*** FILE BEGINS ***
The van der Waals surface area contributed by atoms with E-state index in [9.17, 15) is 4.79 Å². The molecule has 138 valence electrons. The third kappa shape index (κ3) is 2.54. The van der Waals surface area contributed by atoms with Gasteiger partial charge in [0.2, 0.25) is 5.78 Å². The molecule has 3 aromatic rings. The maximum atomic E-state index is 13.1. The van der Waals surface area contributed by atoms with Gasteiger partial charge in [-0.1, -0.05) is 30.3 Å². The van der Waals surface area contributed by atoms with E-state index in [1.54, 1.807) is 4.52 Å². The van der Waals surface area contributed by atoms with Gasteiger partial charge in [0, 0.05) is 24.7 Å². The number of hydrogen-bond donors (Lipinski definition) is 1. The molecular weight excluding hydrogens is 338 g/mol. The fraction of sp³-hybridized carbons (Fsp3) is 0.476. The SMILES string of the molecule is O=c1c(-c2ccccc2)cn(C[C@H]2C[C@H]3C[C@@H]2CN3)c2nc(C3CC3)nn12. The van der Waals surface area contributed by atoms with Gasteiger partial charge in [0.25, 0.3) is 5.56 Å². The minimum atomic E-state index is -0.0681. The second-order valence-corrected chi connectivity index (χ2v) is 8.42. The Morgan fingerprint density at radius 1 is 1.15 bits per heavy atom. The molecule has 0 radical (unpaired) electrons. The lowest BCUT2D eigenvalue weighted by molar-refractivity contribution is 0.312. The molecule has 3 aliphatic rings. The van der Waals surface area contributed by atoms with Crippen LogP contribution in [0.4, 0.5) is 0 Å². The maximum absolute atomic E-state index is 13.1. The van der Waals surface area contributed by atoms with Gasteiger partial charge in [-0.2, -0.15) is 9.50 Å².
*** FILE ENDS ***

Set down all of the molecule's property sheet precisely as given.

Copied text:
The van der Waals surface area contributed by atoms with E-state index in [9.17, 15) is 4.79 Å². The molecule has 138 valence electrons. The third kappa shape index (κ3) is 2.54. The van der Waals surface area contributed by atoms with Gasteiger partial charge in [0.2, 0.25) is 5.78 Å². The molecule has 3 aromatic rings. The maximum atomic E-state index is 13.1. The van der Waals surface area contributed by atoms with Gasteiger partial charge in [-0.1, -0.05) is 30.3 Å². The van der Waals surface area contributed by atoms with E-state index in [1.54, 1.807) is 4.52 Å². The van der Waals surface area contributed by atoms with Gasteiger partial charge in [0, 0.05) is 24.7 Å². The number of hydrogen-bond donors (Lipinski definition) is 1. The molecular weight excluding hydrogens is 338 g/mol. The fraction of sp³-hybridized carbons (Fsp3) is 0.476. The SMILES string of the molecule is O=c1c(-c2ccccc2)cn(C[C@H]2C[C@H]3C[C@@H]2CN3)c2nc(C3CC3)nn12. The van der Waals surface area contributed by atoms with Gasteiger partial charge in [0.25, 0.3) is 5.56 Å². The minimum atomic E-state index is -0.0681. The second-order valence-corrected chi connectivity index (χ2v) is 8.42. The Morgan fingerprint density at radius 1 is 1.15 bits per heavy atom. The molecule has 0 radical (unpaired) electrons. The lowest BCUT2D eigenvalue weighted by molar-refractivity contribution is 0.312. The molecule has 3 aliphatic rings. The van der Waals surface area contributed by atoms with Crippen LogP contribution in [0.4, 0.5) is 0 Å². The maximum absolute atomic E-state index is 13.1. The van der Waals surface area contributed by atoms with Gasteiger partial charge in [-0.2, -0.15) is 9.50 Å².